This tutorial was contributed by Judah of Excel Diamonds. Judah dedicates this article to the memory of a wonderful Independent Appraiser & a wonderful friend:
Diamonds and jewelry sold in today's market, are usually accompanied by several pieces of documentation, including the diamond grading report and an itemized bill of sale / sales receipt. In many instances, sellers also offer and include an "appraisal" as part of their sales package. Sometimes this appraisal is created in-house by a member of the staff, while other times, the seller will contract with a 3rd party to appraise all of the diamonds and jewelry they sell and will provide these appraisals to their customers.
The purpose of this article is to explain the benefit for a customer to specifically obtain a proper Independent Appraisal and to clearly distinguish between an Independent Appraisal, versus other forms of appraisals, including appraisals offered by the seller.
From the outset, we need to distinguish between a bill of sale / sales receipt and an appraisal.
An appraisal, by definition, is a document which provides comprehensive details of the diamond or jewelry item and seeks to determine its proper market (replacement) value.
A sales receipt is a document which the seller provides to the customer, containing the details of the items purchased. The purpose of this document is to detail and itemize the prices charged for each of these items.
One of the first things many customers do after purchasing jewelry is to have it properly insured.
In order to facilitate proper insurance coverage, the insurance company will need to determine the correct value of the jewelry item. This is best accomplished by providing the insurance company with a detailed Appraisal of the jewelry item, which outlines its various specifications and provides an independent opinion of actual market value.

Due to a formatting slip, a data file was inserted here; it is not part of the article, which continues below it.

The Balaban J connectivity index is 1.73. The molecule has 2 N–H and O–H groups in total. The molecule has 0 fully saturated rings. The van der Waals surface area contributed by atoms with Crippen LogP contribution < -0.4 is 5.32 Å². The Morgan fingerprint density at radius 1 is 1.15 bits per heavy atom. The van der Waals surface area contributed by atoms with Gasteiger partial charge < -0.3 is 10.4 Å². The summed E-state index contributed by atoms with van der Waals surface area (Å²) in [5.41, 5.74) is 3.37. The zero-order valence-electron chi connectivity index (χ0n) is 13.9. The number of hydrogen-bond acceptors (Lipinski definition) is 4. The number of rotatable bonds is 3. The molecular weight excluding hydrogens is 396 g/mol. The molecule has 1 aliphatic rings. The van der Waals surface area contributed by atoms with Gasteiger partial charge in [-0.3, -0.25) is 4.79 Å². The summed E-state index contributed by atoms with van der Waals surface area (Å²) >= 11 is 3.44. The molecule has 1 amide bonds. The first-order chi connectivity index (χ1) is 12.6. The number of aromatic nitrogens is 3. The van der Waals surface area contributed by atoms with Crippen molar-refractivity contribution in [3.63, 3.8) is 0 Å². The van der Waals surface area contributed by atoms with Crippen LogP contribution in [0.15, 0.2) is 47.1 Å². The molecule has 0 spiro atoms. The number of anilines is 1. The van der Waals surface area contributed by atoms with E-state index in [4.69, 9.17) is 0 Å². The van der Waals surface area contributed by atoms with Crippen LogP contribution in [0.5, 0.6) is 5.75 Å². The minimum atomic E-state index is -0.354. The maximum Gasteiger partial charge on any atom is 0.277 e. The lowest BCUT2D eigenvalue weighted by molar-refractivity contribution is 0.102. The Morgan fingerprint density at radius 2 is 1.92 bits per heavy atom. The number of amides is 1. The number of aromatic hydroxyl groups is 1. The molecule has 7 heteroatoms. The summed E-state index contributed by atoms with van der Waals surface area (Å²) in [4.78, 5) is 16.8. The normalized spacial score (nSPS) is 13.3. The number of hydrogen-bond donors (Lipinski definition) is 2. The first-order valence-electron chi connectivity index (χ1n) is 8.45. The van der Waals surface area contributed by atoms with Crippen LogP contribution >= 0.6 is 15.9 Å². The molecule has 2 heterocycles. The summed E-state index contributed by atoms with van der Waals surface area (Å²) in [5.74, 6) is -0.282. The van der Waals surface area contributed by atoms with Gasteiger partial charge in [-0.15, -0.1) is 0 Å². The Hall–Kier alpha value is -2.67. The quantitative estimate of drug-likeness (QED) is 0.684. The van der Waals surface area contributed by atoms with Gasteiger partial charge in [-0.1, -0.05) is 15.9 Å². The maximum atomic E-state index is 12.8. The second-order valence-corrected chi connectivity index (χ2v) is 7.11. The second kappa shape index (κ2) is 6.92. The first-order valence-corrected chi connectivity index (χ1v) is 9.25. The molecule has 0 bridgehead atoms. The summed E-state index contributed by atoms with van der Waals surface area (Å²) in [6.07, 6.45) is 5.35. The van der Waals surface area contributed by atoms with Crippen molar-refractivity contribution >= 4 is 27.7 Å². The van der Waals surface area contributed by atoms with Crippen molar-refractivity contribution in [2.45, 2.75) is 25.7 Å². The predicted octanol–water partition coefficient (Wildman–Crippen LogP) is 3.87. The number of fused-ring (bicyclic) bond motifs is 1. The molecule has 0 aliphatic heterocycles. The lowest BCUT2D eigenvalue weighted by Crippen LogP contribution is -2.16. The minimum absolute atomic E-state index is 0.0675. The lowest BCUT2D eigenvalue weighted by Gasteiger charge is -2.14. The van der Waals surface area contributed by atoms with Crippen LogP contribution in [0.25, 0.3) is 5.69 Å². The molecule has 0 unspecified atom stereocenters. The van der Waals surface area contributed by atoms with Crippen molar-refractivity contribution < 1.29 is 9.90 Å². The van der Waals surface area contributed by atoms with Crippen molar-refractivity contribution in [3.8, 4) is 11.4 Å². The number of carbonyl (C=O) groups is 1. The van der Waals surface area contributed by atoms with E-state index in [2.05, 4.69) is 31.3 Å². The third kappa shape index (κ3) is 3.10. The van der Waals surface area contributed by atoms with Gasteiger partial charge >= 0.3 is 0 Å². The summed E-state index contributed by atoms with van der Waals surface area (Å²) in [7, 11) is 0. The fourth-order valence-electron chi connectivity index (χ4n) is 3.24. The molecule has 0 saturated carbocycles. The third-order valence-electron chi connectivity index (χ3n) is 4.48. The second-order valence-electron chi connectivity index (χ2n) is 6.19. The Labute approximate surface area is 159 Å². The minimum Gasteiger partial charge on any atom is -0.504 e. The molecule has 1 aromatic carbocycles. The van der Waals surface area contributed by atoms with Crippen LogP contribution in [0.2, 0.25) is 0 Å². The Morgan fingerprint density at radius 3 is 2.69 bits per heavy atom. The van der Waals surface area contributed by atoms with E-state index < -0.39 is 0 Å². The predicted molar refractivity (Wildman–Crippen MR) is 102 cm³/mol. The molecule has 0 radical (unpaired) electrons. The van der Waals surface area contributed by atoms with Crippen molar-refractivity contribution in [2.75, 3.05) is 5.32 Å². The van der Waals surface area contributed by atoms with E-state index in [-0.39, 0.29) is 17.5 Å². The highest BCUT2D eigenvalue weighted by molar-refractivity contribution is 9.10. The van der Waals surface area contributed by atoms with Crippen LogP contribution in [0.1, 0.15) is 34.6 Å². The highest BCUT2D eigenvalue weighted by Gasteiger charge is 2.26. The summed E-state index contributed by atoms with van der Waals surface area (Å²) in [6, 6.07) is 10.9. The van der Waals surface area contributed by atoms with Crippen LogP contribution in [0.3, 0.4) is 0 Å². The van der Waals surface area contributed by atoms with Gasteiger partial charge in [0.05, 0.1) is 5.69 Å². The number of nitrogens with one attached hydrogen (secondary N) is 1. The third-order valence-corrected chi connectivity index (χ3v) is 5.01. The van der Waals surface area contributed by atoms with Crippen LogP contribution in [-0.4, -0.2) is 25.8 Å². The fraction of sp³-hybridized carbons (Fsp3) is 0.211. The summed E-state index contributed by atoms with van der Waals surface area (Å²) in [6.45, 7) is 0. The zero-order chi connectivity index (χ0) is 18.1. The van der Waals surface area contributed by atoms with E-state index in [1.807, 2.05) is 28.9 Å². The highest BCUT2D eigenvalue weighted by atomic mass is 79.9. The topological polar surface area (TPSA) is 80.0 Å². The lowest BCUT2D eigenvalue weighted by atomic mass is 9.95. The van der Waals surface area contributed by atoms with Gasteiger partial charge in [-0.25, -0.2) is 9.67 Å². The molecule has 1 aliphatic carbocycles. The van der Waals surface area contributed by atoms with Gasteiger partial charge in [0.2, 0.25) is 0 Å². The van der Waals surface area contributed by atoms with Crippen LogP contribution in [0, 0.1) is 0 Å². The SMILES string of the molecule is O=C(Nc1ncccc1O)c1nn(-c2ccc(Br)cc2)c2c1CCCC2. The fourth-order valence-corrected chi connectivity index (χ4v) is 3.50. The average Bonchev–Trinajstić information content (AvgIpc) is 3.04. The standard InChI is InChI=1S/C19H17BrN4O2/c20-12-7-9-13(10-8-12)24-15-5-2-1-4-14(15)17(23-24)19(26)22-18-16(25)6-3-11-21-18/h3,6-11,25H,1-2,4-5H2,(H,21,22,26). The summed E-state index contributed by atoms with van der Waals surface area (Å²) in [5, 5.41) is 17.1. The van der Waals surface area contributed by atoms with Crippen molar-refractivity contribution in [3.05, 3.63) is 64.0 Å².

A sales receipt is of far lesser importance to the insurance company, since the valuation applied/charged is not designed to be an independent assertion of actual market value.
Therefore, many insurance companies will not accept a sales receipt in lieu of an appraisal and will insist upon an actual appraisal instead. For this reason, a customer should always be encouraged by the jeweler/seller to obtain a proper Appraisal, so that they can be confident in the true market value of the item and so that they can secure proper insurance coverage.
Typically, there are 4 different methods to obtain an appraisal:
In examining these 4 types of appraisals, we find important and notable distinctions between them, as we shall enumerate.
To explain the 1st and 2nd methods properly, I'd like to offer the following analogies:
Imagine you are in the market to purchase a new home. One of the first and most crucial aspects in determining the value of the house is to conduct a full and thorough home inspection with a qualified home inspector. Now imagine that the seller informs you that he is a qualified home inspector and offers to provide you with a free home inspection, would you accept? Of course not! You would understand that there is an obvious vested interest on the part of the seller to ensure that the sale goes through. Furthermore, you would clearly see how this vested interest, translates into a conflict of interest to preclude him from offering such a service.
Now suppose the seller offers to provide you with a free home inspection from a qualified 3rd party home inspector whom he contracts and works with for all of his sales, would you accept such an inspection as a truly impartial inspection?
These analogies are well applied to a seller who either offers a free in-house appraisal, or who contracts with a 3rd party appraiser to offer free appraisals on all of the merchandise he sells (methods 1 & 2).